HOOVER, Ala. — Maybe the SEC is coming around on Ed Orgeron.
The media, at least, for whatever that's worth, seems to be.
Maybe it's just taken a few years for the press corps to understand that unique Cajun gravel-garble accent in a formal setting without a translator.
But it was clear Monday as Coach O took the center stage on the podium at SEC Media Days that he's turned the corner in public perception.
He's not just a novelty act anymore.
Nobody checks to make sure he's wearing shoes.
Gradually, perhaps, but it appears he's now being taken seriously outside the Bayou State.
Maybe he's not just a guy that everybody would love to see succeed in his dream job, if only for how good of a story it makes to have an unapologetic, full-blooded, back-of-the-bayou Cajun coaching Louisiana's Flagship football program.
Outside the state, you'd mostly hear that, even though it's a noble experiment, a program of LSU's pedigree would eventually see the folly of its ways and move on.
Monday seemed different.
Perhaps he's the goods. Maybe he can actually coach.
Maybe it's possible to know mama's gumbo recipe by heart — part of his charm — and still coach the daylights out of a team that means so much to his beloved home state.
It's not a startling revelation within Louisiana, but the rest of the SEC might be understandably skeptical.
His appearance Monday was notable as much for what he wasn't asked as for what he was.
The "hot seat" was never mentioned, nor was there any reference to pressure to "win now" or finally find or develop in the middle of all those high-rated recruiting classes.
None of the questioners brought up his sordid coaching past — the 3-24 SEC record during those comically inept three years in his first go-round as a head coach at Ole Miss.
But that Coach BéBé doesn't live at LSU anymore.
He's not just for grins and giggles anymore.
There seemed to be legitimate interest in what he might do to take the next step, maybe even one day figure out a way to beat Alabama.
Orgeron looked the part Monday.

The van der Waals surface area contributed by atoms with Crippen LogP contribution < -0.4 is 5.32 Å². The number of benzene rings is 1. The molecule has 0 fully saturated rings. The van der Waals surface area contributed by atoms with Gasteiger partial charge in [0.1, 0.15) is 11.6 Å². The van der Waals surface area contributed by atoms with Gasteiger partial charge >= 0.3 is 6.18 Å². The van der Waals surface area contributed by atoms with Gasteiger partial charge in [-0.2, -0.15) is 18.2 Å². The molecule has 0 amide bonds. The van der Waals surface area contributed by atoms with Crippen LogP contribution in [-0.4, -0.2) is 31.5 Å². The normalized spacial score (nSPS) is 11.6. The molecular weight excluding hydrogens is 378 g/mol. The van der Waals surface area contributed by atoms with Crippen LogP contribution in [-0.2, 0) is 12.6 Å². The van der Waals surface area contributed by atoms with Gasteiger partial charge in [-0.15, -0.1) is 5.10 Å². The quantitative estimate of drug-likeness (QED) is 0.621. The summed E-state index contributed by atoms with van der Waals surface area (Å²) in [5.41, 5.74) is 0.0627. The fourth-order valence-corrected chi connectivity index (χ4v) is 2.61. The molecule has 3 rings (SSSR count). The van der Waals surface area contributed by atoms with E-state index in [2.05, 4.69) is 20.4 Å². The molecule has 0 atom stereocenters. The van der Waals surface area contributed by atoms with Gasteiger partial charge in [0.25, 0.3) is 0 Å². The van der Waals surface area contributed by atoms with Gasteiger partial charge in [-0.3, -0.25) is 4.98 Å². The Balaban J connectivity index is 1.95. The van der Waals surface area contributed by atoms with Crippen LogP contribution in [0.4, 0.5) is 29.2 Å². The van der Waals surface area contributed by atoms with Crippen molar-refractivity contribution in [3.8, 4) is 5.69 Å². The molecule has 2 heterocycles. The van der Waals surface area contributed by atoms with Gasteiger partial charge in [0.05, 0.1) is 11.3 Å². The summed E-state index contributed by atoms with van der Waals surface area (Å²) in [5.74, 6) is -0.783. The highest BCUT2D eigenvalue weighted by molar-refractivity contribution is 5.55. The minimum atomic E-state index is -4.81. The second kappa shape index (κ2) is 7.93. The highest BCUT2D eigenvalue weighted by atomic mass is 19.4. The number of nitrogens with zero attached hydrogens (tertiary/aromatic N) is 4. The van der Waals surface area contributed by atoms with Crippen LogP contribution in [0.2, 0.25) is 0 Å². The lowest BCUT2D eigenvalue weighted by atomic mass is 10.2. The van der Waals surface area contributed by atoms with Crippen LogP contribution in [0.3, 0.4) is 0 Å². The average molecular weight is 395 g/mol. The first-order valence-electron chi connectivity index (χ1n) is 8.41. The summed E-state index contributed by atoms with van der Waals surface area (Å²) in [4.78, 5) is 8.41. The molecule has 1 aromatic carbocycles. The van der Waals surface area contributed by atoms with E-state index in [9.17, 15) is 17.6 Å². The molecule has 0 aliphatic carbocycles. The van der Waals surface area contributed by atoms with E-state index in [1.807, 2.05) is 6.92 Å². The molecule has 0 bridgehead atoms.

He was far more at ease than in his two previous LSU appearances here.
Certainly more confident.
No mistaking the accent, but he sounded like any other successful head coach.
He almost veered off-track early. He was teetering on the brink of breaking the Media Days Golden Rule by dragging the whole ballroom through a step-by-step tour of the enter depth chart.
But he quickly recovered and got back on track to explain why's he's so excited about an upcoming season.
The same media bunch that thought little of the Tigers heading into last season — they were picked to finish fifth in the SEC West — is paying a little more attention following a 10-win season and a New Year's Day win over Central Florida in the Fiesta Bowl.
Orgeron looked totally at ease with the idea of facing higher expectations this year.
LSU safety Grant Delpit said it was there all along.
"Coach O is the same Cajun guy," the All-American said. "He's not going to change. He's not going to get big-headed. He's not going to get worried. He's still going to be the same guy. No, I don't think he's changed."
Still maybe it took some trial and error.
"I'm much more comfortable being head coach of LSU," Orgeron said. "I do believe we have our players in. I believe last year was pivotal year. We've proven we can win.
"Having a 10-win season is good. It is not great. It puts us in position to take the next step at LSU, for what LSU deserves.
"I do believe I have a lot better staff today than I've ever had. I have guys that are experts at the position, guys that understand the expectations of myself and LSU."
There was more.
When he noted that LSU was "two plays away from being 12-1" instead of 10-3, it wasn't defensive at all, not even a hint of a what-if.
"We've got to expound on that this year," he said. "We cannot make the mistakes we made against Florida. We had opportunities to win the (seven-overtime) game at Texas A&M. Those are the two things we need to look at."
It's was quite a difference from when he made his appearance a year ago.
"Last year there was negativity," Orgeron admitted. "People didn't know what type of football team we were going to have. Talking about this, talking about that. Now this year they say we're going to have a really good football team, and I do believe we're going to have a really good football team."
Nobody seemed to be doubting him.